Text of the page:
It encourages neighboring coefficients \(\beta\subscript{i}\) to have similar values, and is utilized by the *fused LASSO* (Tibshirani et. al. 2005) and similar methods.

(Here I have simply evaluated the fused penalty function on a grid of points in \([-2,2]^2\), because figuring out equations in parametric form for the above polygons was too painful for my taste… )

## Sorted L1 penalty in 2D

The Sorted \(\ell\subscript{1}\) penalty is used in a number of regression-based methods, such as *SLOPE* (Bogdan et. al. 2015) and *OSCAR* (Bondell and Reich 2008). It has the form

where \(\lvert \beta \rvert\subscript{(1)} \geq \lvert \beta \rvert\subscript{(2)} \geq \ldots \geq \lvert \beta \rvert\subscript{(m)}\) are the absolute values of the entries of \(\boldsymbol{\beta}\) arranged in a decreasing order. In 2D this reduces to

\[g\subscript{\boldsymbol{\lambda}}(\boldsymbol{\beta}) = \lambda\subscript{1} \max\{|\beta\subscript{1}|, |\beta\subscript{2}|\} + \lambda\subscript{2} \min\{|\beta\subscript{1}|, |\beta\subscript{2}|\}.\]## Difference of p-norms

It holds that

\[\lVert \boldsymbol{\beta} \rVert\subscript{1} \geq \lVert \boldsymbol{\beta} \rVert\subscript{2},\]or more generally, for all \(p\)-norms it holds that

\[(\forall p \leq q) : \lVert \boldsymbol{\beta} \rVert\subscript{p} \geq \lVert \boldsymbol{\beta} \rVert\subscript{q}.\]Thus, it is meaningful to define a penalty function of the form

\[g\subscript{\alpha}(\boldsymbol{\beta}) = \lVert \boldsymbol{\beta} \rVert\subscript{1} - \alpha \lVert \boldsymbol{\beta} \rVert\subscript{2},\]for \(\alpha\in[0,1]\), which results in the following.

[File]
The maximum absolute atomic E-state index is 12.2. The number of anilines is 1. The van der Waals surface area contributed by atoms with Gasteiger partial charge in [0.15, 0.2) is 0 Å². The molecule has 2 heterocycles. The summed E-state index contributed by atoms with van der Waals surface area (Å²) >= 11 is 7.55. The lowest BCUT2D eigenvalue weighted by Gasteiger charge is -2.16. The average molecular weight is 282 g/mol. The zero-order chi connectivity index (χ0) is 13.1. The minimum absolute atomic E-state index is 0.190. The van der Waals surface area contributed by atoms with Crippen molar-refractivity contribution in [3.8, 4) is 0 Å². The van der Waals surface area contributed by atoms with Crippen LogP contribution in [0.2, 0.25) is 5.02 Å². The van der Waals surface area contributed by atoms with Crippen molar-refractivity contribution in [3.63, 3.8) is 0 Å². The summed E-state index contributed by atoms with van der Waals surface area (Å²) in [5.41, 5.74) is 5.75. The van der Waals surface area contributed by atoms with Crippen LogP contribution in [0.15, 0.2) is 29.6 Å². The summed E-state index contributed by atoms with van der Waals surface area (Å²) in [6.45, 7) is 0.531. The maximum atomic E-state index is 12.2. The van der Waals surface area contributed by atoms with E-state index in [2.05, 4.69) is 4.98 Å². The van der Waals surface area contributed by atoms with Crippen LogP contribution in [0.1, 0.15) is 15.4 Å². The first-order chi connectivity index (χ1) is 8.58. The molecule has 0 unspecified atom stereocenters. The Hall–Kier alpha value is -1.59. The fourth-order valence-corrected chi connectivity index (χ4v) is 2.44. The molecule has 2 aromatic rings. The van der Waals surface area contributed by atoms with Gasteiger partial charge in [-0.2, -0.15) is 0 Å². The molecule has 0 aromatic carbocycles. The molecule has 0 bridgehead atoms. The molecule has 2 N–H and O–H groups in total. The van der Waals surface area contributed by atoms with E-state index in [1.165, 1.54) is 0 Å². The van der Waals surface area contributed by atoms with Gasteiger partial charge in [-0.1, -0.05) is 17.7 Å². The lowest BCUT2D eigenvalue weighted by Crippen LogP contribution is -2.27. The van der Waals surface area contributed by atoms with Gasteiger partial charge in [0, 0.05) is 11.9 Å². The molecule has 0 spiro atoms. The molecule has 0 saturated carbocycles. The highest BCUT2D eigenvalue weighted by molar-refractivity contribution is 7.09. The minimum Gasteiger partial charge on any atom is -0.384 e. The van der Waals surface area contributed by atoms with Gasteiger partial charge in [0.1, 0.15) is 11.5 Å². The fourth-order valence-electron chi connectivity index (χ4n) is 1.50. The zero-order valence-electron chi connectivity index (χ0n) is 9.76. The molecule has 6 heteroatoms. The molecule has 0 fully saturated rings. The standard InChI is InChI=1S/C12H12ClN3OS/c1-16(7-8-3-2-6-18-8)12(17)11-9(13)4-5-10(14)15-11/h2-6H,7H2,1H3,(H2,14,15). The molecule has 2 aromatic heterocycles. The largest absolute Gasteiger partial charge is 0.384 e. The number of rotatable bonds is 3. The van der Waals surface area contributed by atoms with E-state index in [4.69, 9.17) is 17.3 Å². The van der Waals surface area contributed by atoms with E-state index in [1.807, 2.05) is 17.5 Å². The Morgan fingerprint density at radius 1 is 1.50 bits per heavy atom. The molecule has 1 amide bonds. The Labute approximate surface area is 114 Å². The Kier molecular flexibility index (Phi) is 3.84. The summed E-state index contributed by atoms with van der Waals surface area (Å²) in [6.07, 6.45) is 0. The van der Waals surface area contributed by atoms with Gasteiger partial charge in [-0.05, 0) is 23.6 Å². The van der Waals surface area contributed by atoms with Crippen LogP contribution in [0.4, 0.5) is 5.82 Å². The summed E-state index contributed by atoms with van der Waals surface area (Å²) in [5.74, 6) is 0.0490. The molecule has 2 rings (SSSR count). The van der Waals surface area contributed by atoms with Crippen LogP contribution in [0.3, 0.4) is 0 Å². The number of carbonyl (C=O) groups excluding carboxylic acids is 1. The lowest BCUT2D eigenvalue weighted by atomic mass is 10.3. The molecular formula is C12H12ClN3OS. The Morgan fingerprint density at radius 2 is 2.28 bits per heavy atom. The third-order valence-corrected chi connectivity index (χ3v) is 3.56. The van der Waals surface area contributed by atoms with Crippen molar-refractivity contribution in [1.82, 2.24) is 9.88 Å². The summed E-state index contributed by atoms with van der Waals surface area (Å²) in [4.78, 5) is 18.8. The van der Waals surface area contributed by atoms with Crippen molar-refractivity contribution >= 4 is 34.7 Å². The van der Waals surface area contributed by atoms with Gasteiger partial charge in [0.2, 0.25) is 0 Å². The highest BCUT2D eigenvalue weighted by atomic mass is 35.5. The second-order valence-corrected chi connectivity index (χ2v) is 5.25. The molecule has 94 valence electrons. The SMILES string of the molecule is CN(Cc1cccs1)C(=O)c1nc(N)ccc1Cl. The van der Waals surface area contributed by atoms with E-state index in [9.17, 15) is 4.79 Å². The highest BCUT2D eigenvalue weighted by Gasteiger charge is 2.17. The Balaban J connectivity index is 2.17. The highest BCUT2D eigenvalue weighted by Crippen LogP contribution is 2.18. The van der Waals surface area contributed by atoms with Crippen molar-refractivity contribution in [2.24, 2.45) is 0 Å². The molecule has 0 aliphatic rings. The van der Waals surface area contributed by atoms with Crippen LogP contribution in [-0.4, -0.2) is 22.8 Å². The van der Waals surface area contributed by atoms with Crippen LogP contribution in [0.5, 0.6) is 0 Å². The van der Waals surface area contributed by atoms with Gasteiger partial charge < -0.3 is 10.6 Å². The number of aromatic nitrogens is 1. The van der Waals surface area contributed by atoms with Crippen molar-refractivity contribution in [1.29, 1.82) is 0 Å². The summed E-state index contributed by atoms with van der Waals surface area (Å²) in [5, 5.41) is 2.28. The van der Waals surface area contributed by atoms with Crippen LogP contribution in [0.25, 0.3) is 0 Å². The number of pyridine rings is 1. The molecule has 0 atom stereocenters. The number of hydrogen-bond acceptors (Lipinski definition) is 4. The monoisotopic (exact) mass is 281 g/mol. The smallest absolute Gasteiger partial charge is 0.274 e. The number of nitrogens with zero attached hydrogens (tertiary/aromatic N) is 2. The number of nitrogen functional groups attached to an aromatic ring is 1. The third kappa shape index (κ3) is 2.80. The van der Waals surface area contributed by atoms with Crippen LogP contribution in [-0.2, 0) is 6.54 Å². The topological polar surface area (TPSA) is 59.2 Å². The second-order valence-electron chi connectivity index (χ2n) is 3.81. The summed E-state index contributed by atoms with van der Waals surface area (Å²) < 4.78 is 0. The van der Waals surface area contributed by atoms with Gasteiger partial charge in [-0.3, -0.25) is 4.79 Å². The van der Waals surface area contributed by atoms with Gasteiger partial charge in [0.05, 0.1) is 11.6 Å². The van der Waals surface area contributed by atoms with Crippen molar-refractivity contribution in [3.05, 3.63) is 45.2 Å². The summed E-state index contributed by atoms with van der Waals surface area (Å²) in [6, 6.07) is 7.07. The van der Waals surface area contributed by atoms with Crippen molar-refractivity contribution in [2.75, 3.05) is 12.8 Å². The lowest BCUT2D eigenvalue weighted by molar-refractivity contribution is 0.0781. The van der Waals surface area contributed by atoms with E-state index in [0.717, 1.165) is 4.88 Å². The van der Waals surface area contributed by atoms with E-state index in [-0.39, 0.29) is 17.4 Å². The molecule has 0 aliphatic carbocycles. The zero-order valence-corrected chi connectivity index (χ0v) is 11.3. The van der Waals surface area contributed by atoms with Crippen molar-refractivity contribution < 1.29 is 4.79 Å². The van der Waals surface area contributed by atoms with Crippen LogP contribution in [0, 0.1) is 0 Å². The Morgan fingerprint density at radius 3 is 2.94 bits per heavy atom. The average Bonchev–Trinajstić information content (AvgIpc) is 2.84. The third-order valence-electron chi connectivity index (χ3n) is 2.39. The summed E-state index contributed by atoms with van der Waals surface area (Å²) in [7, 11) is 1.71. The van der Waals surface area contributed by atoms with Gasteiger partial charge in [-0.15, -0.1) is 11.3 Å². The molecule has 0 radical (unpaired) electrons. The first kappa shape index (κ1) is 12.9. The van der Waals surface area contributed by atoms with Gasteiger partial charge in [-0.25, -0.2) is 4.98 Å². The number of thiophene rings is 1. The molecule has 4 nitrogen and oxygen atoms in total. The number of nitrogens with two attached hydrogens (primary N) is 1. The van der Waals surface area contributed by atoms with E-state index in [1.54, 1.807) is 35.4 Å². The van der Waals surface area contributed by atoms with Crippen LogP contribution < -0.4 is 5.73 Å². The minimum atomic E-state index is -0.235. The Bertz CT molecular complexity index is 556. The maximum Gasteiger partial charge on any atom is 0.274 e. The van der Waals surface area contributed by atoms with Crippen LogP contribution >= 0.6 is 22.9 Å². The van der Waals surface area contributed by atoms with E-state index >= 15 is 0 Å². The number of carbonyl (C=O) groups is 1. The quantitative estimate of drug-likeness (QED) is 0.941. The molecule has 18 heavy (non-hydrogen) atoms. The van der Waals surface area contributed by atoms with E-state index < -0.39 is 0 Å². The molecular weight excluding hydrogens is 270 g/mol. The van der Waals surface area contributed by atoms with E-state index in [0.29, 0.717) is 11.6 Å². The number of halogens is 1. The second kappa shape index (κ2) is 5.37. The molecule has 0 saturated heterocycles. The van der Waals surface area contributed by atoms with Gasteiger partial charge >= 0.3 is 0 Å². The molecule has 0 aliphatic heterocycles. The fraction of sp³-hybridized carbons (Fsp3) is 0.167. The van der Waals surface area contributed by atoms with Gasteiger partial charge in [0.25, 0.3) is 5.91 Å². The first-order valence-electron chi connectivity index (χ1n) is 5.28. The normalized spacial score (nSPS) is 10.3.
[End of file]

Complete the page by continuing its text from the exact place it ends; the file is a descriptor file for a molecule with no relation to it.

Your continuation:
We visualize the same for varying \(p \geq 1\) fixing \(\alpha = 0.6\), i.e., we define

\[g\subscript{\alpha}(\boldsymbol{\beta}) = \lVert \boldsymbol{\beta} \rVert\subscript{1} - 0.6 \lVert \boldsymbol{\beta} \rVert\subscript{p},\]and we obtain the following GIF.

## Hyperbolic tangent penalty in 2D

The hyperbolic tangent penalty, which is for example used in the method of variable selection via subtle uprooting (Su, 2015), has the form

\[g\subscript{a}(\boldsymbol{\beta}) = \sum\subscript{i = 1}^p \tanh(a \beta\subscript{i}^2), \quad a>0.\]Contrary to all of the previously shown penalty functions, for any fixed \(a\) the hyperbolic tangent penalty has round contours (for small values of \(g\subscript{a}\)) as well as contours with sharp corners (for larger values of \(g\subscript{a}\)).

# Code

The R code uses the libraries `dplyr`

for data manipulation, `ggplot2`

for generation of figures, and `magick`

to combine the individual images into a GIF.

Here are the R scripts that can be used to reproduce the above GIFs:

- p-norms in 2D
- Elastic net penalty in 2D
- Fused penalty in 2D
- Sorted L1 penalty in 2D
- Difference of \(p\)-norms: \(\ell\subscript{1} - \ell\subscript{2}\) in 2D
- Difference of \(p\)-norms: \(\ell\subscript{1} - \ell\subscript{p}\) in 2D
- Hyperbolic tangent penalty

Should I come across other interesting penalty functions that make sense in 2D, then I will add corresponding further visualizations to the same Github repository.

This work is licensed under a Creative Commons Attribution 4.0 International License.